Why Are We Keeping Christ in Christmas?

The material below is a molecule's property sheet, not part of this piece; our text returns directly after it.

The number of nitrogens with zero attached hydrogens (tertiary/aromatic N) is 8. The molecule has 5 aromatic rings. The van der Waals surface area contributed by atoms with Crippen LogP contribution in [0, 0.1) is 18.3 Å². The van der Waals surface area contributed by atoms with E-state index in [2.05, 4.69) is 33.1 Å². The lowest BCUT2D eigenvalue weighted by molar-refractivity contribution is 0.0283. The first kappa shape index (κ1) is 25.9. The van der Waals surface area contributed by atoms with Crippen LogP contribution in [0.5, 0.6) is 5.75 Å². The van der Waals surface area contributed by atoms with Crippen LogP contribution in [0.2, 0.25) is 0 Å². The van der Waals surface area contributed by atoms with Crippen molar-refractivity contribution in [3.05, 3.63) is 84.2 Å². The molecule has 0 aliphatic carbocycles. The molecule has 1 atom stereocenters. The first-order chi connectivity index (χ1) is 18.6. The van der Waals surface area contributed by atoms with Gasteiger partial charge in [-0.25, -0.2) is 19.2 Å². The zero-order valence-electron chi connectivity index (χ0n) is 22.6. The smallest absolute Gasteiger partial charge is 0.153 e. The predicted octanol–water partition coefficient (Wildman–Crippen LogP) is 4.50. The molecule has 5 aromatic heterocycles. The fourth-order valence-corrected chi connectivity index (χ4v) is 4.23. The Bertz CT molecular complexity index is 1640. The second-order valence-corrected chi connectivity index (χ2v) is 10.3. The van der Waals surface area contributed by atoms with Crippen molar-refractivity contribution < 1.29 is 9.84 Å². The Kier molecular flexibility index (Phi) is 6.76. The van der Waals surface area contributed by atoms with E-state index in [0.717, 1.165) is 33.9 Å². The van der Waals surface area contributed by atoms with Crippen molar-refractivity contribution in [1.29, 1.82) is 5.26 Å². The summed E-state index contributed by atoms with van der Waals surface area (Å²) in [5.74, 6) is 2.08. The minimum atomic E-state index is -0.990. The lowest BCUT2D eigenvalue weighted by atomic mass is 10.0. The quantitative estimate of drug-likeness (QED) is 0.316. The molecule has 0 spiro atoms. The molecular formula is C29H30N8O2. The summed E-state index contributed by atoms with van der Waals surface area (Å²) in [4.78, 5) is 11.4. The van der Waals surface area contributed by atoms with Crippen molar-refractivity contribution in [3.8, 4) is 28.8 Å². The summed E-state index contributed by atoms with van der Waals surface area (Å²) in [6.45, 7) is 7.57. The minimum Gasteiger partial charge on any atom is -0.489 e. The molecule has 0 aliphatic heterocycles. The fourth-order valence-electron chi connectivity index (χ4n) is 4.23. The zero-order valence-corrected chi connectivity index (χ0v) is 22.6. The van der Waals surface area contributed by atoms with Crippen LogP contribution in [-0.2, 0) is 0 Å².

You’ve likely heard this slogan: keep Christ in Christmas. It’s the mission statement for the Knights of Columbus when they begin selling themed Christmas cards and bumper stickers, sending the proceeds to various charitable causes. It’s their annual effort to promote the true spirit of Christmas. It’s a slogan that’s typically echoed across social media, occasionally coming close to starting interweb and personal wars between “Merry Christmas” and “Happy Holidays” wishers. It is a movement to shift from an engrossment with materialism that intensifies in the weeks leading up to the holiday itself, and return to the light of Jesus Christ and the spirit of giving. We see it in giving gifts to others without expecting or asking for anything in return: gifts for children we’ve never met, their names hanging from the angel tree in the back of the church; gifts of donated food or funds or clothing for the homeless; the gift of bringing the spirit to the home bound, or simply providing the gift of assistance to those who have difficulty helping themselves. The Christmas season is also arguably the most highly anticipated and most festive time of year in the world, and everything gets a lot busier. Our lives become filled with Christmas pageants, recitals, home decorating, caroling, movie marathons, lots of holiday marketing and lots and lots and lots of shopping. Whether you’re a “Merry Christmas” person or a “Happy Holidays” person, it’s difficult to ignore that today’s fast-paced, consumer world creates a tremendous amount of stress and anxiety that can lead to a dreading of Christmas, a day which should be a holy, joyous occasion. “I think what people bemoan about the fast pace is not so much the fast pace, but precisely the materialism of it,” said Fr. Robert Presutti, Divine Mercy University’s chaplain and the director for Spiritual Direction Certificate program. “Unfortunately materialism itself, whether it’s Christmas or not, is deeply unfulfilling. It’s deeply frustrating because we were made for so much more than these material values. When you take Christ out of Christmas, what happens is just increased frenzy activity. I think the fact that people feel the way they do at Christmas is not so much about Christ being taken out of Christmas; He’s being taken out of human activity period. I think it’s a symptom of a much larger problem.” Perhaps, according to Father Presutti, we should try to disengage Christmas from the rural, slow-paced culture with which it has been historically associated, like a country setting where there’s plenty of space and snow is coming down. What does it mean to live it in the middle of a city? What does it mean to live Christmas in the middle of a lot of hustle and bustle? “When you think about the first Christmas, Mary and Joseph didn’t have a quiet time. They were going from place to place with quite a bit of stress. And yet, they were completely focused on it being totally for the Lord. And when the Lord came, that was the joy of Christmas,” said Fr. Presutti. Amidst everything that the season brings in our lives, do we leave any room to journey towards Bethlehem? Do we ever find ourselves capable of lowering our “Keep Christ in Christmas” shields, turn off the carols and marathons and remember how it all began and why we should be overjoyed? As we embrace, inhale and consume the season and spirit of Christmas in today’s world, what happens to us when we allow the Son of Man to be a part of it as well? “It’s something more radical than just keeping Christ in Christmas,” Fr. Presutti said. “I don’t know if illuminating the activity is going to somehow make Christmas more spiritual. But it is, in a certain sense, putting Christ in the center of the activity. Why do we go through the trouble of celebrating at Christmas parties? Why do we go through the trouble of actually making ourselves a little more tired to buy gifts? It’s because there’s a value--something so deep in this Christmas season-- that it’s worth it, and that becomes fulfilling.” Pope Emeritus Benedict XVI, in his 2005 Angelus address for the third Sunday of Advent, reflects on how the world has turned away from the true spirit of Christmas, citing how our consumer society suffered a sort of commercial ‘pollution’ that risks changing Christmas’s intimate, authentic spirit, marked by recollection, moderation and joy. Benedict also shares that, to break through chaos and commercial pollution, all we have to do is turn towards the crib: “The crib helps us contemplate the mystery of God’s love that was revealed in the poverty and simplicity of the Bethlehem Grotto,” he says. “The crib can help us understand the secret of the true Christmas because it speaks of the humility and merciful goodness of Christ, who ‘though he was rich, made himself poor’ for us (cf. 2 Cor 8:9)’. Jesus’ poverty enriches those who embrace it, and brings Christmas joy and peace to those who, like the shepherds in Bethlehem, accept the angel’s words: ‘Let this be a sign to you: in a manger you will find an infant wrapped in swaddling clothes’ (Lk 2:12).” “Go back to the root,” Presutti said. “Don’t live Christmas the way modern culture has over the last 200 years; go back to the root. What is this Advent season? It’s a time of preparation to receive the greatest gift of all. We’re not celebrating, we’re preparing.”   The Advent season and the approach of Christmas compels us to keep in mind two things. First, that Christ came to us over 2,000 years ago out of pure love. He came to us incarnate as fully God and fully man, and that he entered into our world, with all its associated ugliness, pain, discomfort, cruelty and sin, solely for the sake of us. Secondly, is that Christ told us that he will come again. “Some writers have also stated that in preparing for Christmas,” said Fr. Presutti, “we’re actually also preparing for the second coming of Christ. We’re orientating our lives towards the Lord Jesus. By preparing to celebrate His birth, we’re also preparing for our final encounter with Christ, and it also prepares us for Christ who comes to us today in many different ways.” Let’s go back in time for a moment. In the winter of 1914--the fifth month of World War I--hostilities were at a standstill. After the Race to the Sea and First Battle of Ypres, leaders reconsidered their strategies, leaving their troops to maintain their positions in the trenches. In the days leading up to Christmas, British, Belgian and French soldiers laid down their weapons, left the trenches and approached their German enemy, exchanging gifts of food, cigarettes and other items. The truce also allowed the sides to bury their fallen comrades, who laid dead on the land between the two sides. The truce took different forms across the battlefields. One account described a British soldier getting his hair cut by his pre-war German barber; others spoke of pig roasts and kickabouts with makeshift soccer balls. Graham Williams of the Fifth London Rifle Brigade recalled the Christmas Truce beginning in song. “First the Germans would sing one of their carols,” Williams wrote, “and then we would sing one of ours, until when we started singing ‘O Come, All Ye Faithful,’ the Germans immediately joined in singing the same hymns to the latin words Adeste Fideles. And I thought, well, this really a most extraordinary thing -- two nations both singing the same carroll [sic] in the middle of a war.” After over 100 years, the Christmas Truce--which has been immortalized and fictionalized in novels, films and even an opera entitled Silent Night--is still remembered as a Christmas miracle and a true testament to the power of hope, humanity, and good in each of us, even in the truly darkest hours of our history. “Somehow,” said Fr. Presutti, “the presence of Christ guarantees what’s good, authentic and well appreciated in human culture, period.”